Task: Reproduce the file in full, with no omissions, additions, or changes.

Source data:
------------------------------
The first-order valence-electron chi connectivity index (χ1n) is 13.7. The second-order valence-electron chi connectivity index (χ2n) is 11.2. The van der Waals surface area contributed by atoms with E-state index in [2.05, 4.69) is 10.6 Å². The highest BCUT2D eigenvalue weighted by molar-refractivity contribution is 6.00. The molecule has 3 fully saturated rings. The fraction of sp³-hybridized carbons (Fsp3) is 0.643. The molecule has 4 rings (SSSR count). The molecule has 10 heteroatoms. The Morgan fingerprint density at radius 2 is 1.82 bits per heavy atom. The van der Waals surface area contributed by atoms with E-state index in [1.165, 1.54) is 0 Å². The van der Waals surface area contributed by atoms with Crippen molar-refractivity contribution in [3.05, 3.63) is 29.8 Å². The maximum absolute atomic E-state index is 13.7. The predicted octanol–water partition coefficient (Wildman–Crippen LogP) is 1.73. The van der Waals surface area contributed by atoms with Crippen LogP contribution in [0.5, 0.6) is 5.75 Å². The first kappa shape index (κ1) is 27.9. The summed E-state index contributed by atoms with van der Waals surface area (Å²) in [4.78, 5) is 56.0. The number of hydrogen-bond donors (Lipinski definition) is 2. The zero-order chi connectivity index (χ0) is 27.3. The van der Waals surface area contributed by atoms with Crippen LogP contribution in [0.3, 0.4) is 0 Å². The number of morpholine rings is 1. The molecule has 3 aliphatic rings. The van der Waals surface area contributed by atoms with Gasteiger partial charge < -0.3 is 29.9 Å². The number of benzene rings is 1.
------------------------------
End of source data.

The first-order valence-electron chi connectivity index (χ1n) is 13.7. The second-order valence-electron chi connectivity index (χ2n) is 11.2. The van der Waals surface area contributed by atoms with E-state index in [2.05, 4.69) is 10.6 Å². The highest BCUT2D eigenvalue weighted by molar-refractivity contribution is 6.00. The molecule has 3 fully saturated rings. The fraction of sp³-hybridized carbons (Fsp3) is 0.643. The molecule has 4 rings (SSSR count). The molecule has 10 heteroatoms. The Morgan fingerprint density at radius 2 is 1.82 bits per heavy atom. The van der Waals surface area contributed by atoms with E-state index in [1.165, 1.54) is 0 Å². The van der Waals surface area contributed by atoms with Crippen molar-refractivity contribution in [3.05, 3.63) is 29.8 Å². The maximum absolute atomic E-state index is 13.7. The predicted octanol–water partition coefficient (Wildman–Crippen LogP) is 1.73. The van der Waals surface area contributed by atoms with Crippen LogP contribution in [0.5, 0.6) is 5.75 Å². The first kappa shape index (κ1) is 27.9. The summed E-state index contributed by atoms with van der Waals surface area (Å²) in [4.78, 5) is 56.0. The number of hydrogen-bond donors (Lipinski definition) is 2. The zero-order chi connectivity index (χ0) is 27.3. The van der Waals surface area contributed by atoms with Crippen LogP contribution in [0.3, 0.4) is 0 Å². The number of morpholine rings is 1. The molecule has 3 aliphatic rings. The van der Waals surface area contributed by atoms with Gasteiger partial charge < -0.3 is 29.9 Å². The number of benzene rings is 1.